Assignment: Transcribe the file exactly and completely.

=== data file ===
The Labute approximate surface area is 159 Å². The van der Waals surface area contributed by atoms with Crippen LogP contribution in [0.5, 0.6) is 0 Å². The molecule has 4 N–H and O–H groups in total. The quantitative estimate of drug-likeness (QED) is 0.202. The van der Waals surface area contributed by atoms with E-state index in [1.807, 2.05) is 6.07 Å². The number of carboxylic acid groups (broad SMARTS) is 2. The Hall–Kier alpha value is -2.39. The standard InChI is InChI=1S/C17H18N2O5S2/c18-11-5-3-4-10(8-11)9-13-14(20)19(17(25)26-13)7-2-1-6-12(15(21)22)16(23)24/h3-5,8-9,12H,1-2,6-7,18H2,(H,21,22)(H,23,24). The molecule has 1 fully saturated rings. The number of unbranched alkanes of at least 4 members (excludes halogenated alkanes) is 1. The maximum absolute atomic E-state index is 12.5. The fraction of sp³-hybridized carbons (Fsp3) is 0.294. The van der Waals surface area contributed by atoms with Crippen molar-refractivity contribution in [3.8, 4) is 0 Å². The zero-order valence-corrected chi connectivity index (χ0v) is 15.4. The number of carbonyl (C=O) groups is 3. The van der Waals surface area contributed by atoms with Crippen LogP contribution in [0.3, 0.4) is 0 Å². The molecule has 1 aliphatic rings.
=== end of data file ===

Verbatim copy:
The Labute approximate surface area is 159 Å². The van der Waals surface area contributed by atoms with Crippen LogP contribution in [0.5, 0.6) is 0 Å². The molecule has 4 N–H and O–H groups in total. The quantitative estimate of drug-likeness (QED) is 0.202. The van der Waals surface area contributed by atoms with E-state index in [1.807, 2.05) is 6.07 Å². The number of carboxylic acid groups (broad SMARTS) is 2. The Hall–Kier alpha value is -2.39. The standard InChI is InChI=1S/C17H18N2O5S2/c18-11-5-3-4-10(8-11)9-13-14(20)19(17(25)26-13)7-2-1-6-12(15(21)22)16(23)24/h3-5,8-9,12H,1-2,6-7,18H2,(H,21,22)(H,23,24). The molecule has 1 fully saturated rings. The number of unbranched alkanes of at least 4 members (excludes halogenated alkanes) is 1. The maximum absolute atomic E-state index is 12.5. The fraction of sp³-hybridized carbons (Fsp3) is 0.294. The van der Waals surface area contributed by atoms with Crippen molar-refractivity contribution in [3.8, 4) is 0 Å². The zero-order valence-corrected chi connectivity index (χ0v) is 15.4. The number of carbonyl (C=O) groups is 3. The van der Waals surface area contributed by atoms with Crippen LogP contribution in [0.3, 0.4) is 0 Å². The molecule has 1 aliphatic rings.